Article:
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IV. That it was not essential to set out the date of the bond, nor that it should possess a date, and if the bond had been dated before the enacting of the statute, and the contingencies had happened afterwards, the obligee was entitled to resort to this remedy.

Atwood v. Craig, 3 S. & P. 21. 84. In proceedings under the statute against a constable and his sureties, for failing to return an execution: it is not error to proceed to trial and judgment, without a declaration. Condry & Henly v. Murphy, 4 S. & P.9.

85. In such case, a jury is not essential unless specially requested by the parties: but, if one is empannelled and renders a verdict, it is not error.

Ibid. 86. And in such proceedings before justices, judgment will not be reversed, because motion was made on the former name, without setting out the christian name.

Ibid. 87. To authorize a summary judgment against security on bond for delivery of property taken on execution, and claimed by a third person; such bond must have been returned by sheriff, indorsed forfeited.

Allen v. Hays, 1 S. 10. 88. In summary proceedings, it is sufficient, if the record state that the necessary facts were proved; not necessary to show by what evidence.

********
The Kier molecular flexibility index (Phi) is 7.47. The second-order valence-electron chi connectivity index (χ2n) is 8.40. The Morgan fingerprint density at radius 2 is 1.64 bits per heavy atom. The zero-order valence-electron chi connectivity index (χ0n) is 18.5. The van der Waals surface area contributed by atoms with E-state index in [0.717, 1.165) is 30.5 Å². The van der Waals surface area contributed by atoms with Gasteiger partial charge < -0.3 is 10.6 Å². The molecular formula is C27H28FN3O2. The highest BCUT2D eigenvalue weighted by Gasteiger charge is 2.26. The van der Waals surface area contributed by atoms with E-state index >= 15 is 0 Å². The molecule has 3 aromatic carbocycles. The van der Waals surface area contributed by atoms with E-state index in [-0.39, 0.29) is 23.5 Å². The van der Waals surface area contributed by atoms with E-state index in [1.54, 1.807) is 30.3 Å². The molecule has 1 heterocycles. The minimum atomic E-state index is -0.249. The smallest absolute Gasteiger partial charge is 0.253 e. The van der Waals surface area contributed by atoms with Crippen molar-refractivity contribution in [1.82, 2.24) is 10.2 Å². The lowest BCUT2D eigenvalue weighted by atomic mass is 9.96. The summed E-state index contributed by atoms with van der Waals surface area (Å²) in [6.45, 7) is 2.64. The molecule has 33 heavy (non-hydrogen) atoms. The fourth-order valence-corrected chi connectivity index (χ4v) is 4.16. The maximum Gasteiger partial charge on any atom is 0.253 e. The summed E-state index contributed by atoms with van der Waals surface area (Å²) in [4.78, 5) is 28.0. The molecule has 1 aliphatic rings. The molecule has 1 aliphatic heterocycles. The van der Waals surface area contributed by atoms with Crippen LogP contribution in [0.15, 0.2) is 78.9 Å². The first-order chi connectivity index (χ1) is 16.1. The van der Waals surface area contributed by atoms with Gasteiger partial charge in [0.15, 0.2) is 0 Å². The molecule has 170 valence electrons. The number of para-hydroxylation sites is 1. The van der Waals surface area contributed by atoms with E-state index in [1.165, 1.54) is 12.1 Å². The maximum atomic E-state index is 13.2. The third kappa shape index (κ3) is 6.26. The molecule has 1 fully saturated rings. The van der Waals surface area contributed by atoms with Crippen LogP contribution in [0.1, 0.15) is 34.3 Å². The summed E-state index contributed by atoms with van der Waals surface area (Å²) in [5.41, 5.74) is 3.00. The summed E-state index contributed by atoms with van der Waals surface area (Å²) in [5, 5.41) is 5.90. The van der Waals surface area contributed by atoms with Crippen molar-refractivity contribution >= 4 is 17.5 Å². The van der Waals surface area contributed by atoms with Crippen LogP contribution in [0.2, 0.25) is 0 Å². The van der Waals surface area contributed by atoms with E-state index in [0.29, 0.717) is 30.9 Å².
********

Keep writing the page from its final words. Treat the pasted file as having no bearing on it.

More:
Mc Whorter et al. v. Murrs, 1 S. 63. 89. Trial by jury not necessary, on motion against sheriff, when defendant voluntarily submits the question of fact to the court.

Ibid. 90. The statute of 1826, which authorizes the supreme court to render judgment against securities on writ of error bond; does not vest the circuit court with the like power, on writ of error from county court.

Ward et al. v. Alexander, 1 S. 382.

Johnson v. Atwood, 2 S. 225. 91. Notice of motion for judgment by the Planters' and Merchants’ Bank must be given under its corporate seal.

Logwood v. Planters' and Merchants' Bank, Huntsvill, A. R. 25. 92. To sustain a judgment recovered by bank, on motion, the record must show that the certificate of the president, as required by the statute, was produced and that it was under the seal of the corporation. Ibid.

93. Parol proof to show that a note had been discounted by the bank and that the bank had given no consideration for it, admissible without notice to produce the books of the bank.

Gaines et al. v. Tombecbee Bank, A. R. 51. 94. The statute 1819, to raise a revenue for 1820, did not authorize the circuit court to render judgment upon motion against the president of the Tombecbee bank, for failing to pay taxes.

Crawford v. State, A. R. 143. 95. In a summary proceeding against a president, for failing to pay taxes, the name of the bank must be accurately described.

Judson v. State, A. R. 150. 96. Service of notice on cashier, not evidence that he was cashier, on a motion for judgment under the statute.

Planters' & Merchant's Bank, Huntsville, v. J. B. Walker, A. R. 391. 97. On motion against bank for penalty in not paying taxes, they are entitled to a jury if demanded, although they do not plead.